Testosterone replacement therapy (TRT) has been controversial because of concerns it raises the risk of prostate cancer.


However, the following studies conclude testosterone replacement therapy is safe for prostate patients. A study evaluated the effects of testosterone therapy for 12 months in patients who showed pre-cancerous or normal prostates. Researchers from Beth Israel Deaconess Medical Center in Boston, who performed the study, found that testosterone therapy did not promote prostate cancer, even in men with a pre-cancerous condition. (Rhoden & Morgentaler, 2004)


Kaplan et al (2014) reported that 149,354 male subjects, including 1181 men who received TRT after a diagnosis with prostate cancer. Overall, TRT was not associated with overall or cancer-specific mortality. Pastuszak et al (2013) similarly stated that 103 men treated with TRT after their prostatectomy had an overall increase in serum PSA, but no evidence of increased cancer recurrence over 36 months.


Another study of 1365 men aged 28 – 87 with symptomatic hypogonadism receiving testosterone replacement therapy were monitored for up to 20 years. There were fourteen new cases of prostate cancer after 2966 man-years of treatment, which is 1 case per 212 years. Researchers concluded the incidence of prostate cancer during long term treatment for TRT was equivalent to the general population. More-over, testosterone replacement therapy with regular monitoring may be safer for men than any other alternative. (Feneley & Carruthers, 2012).


Bottom line, TRT is a personal choice. Do as much research as you can. And find a practitioner that has done their homework and is willing to answer all your questions.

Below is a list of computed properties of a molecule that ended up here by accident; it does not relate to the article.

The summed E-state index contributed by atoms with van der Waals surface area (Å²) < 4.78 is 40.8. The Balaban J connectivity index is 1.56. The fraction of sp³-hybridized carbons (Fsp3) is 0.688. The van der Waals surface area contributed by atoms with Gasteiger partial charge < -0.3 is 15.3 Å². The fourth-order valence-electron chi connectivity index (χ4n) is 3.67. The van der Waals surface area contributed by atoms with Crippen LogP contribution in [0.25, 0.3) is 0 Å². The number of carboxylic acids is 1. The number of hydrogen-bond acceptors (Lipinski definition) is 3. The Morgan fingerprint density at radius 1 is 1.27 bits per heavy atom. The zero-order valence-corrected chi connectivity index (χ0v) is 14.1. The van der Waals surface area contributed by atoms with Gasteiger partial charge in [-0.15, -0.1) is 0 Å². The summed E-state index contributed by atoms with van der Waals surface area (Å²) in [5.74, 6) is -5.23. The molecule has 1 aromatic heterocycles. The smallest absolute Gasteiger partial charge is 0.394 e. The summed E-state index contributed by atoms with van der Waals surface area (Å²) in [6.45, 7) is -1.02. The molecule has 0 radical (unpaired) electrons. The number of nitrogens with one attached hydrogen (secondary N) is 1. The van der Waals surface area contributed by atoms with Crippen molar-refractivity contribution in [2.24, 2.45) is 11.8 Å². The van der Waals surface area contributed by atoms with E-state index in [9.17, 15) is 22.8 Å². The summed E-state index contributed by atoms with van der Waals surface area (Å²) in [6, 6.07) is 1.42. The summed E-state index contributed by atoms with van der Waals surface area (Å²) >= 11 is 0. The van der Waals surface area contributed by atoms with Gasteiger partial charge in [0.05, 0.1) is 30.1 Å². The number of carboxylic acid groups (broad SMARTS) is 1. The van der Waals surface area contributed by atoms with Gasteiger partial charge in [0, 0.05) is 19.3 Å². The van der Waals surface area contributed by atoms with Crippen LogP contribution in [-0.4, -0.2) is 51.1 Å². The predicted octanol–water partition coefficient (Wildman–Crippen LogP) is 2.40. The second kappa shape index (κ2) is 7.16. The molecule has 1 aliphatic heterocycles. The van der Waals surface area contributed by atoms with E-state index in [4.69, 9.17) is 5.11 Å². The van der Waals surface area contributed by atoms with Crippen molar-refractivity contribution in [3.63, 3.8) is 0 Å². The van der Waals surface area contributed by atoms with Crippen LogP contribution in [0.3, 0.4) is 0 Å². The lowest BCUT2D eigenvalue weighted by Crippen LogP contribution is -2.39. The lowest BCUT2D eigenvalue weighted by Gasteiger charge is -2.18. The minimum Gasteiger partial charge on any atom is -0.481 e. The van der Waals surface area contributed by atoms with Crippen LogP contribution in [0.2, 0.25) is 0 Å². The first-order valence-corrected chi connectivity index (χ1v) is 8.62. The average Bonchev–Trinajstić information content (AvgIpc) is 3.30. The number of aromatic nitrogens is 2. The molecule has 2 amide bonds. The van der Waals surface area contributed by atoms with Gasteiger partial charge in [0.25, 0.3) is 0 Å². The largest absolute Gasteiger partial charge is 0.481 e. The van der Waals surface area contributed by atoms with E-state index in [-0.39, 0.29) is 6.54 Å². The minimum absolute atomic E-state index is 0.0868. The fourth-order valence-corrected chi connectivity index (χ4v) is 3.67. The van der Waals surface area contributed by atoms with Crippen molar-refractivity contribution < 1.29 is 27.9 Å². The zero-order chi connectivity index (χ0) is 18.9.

Michael Furci is a Family Nurse Practitioner at Tenpenny Integrative Medical Center. To schedule a free consultation or make an appointment call (440)239-3438.


References


Basaria S. (2014) Male hypogonadism. Lancet 383, 1250–1263. DOI:https://doi.org/10.1016/S0140-6736(13)61126-5


Feneley, M. R. & Carruthers, M. (2012). Is Testosterone Treatment Good for the Prostate? Study of Safety during Long-Term Treatment. Journal of Sexual Medicine, 9(8). DOI:10.1111/j.1743-6109.2012.02808.x


Haring, R., et al. (2010). Low serum testosterone levels are associated with increased risk of mortality in a population-based cohort of men aged 20–79. European Heart Journal, 31(12), 1494–1501, https://doi.org/10.1093/eurheartj/ehq009


Hougaku, H., et al. (2005).Relationship between androgenic hormones and arterial stiffness, based on longitudinal hormone measurements. American Journal of Physiology Endocrinology and Metabolism, 290(2), E234–E242. https://doi.org/10.1152/ajpendo.00059.2005


Kaplan A., et al. (2014) Testosterone replacement therapy following the diagnosis of prostate cancer: outcomes and utilization trends. J Sex Med 11(4):1063-1070. DOI: 10.1111/jsm.12429


Pastuszak A., Pearlman A., Lai W., Godoy G., Sathyamoorthy K., Liu J., et al. (2013) Testosterone replacement therapy in patients with prostate cancer after radical prostatectomy. Journal of Urology, 190(2), 639-44


Rhoden, E. L. & Morgentaler, A. (2004). Testosterone Replacement Therapy in Hypogonadal Men at High Risk for Prostate Cancer: Results of 1 Year of Treatment in Men With Prostatic Intraepithelial Neoplasia. The Journal of Urology, 170(6), 2348-2351.


Traish, A. M., Haider, M., Doros, G., Saad, F. (2013). Long-term testosterone therapy in hypogonadal men ameliorates elements of the metabolic syndrome: an observational, long-term registry study. The International Journal of Clinical Practice https://doi.org/10.1111/ijcp.12319


Wang C., et al. (2008). Investigation, treatment, and monitoring of late-onset hypogonadism in males: ISA, ISSAM, EAU, EAA and ASA recommendations. European Journal of Endocrinol, 159, 507–514. DOI: 10.1530/EJE-08-0601

Zumoffa, B., Miller, L. K ., & Strain, G. W. (2003). Reversal of the hypogonadotropic hypogonadism of obese men by administration of the aromatase inhibitor testolactone. Metabolism, 52(9), 1126-1128. https://doi.org/10.1016/S0026-0495(03)00186-0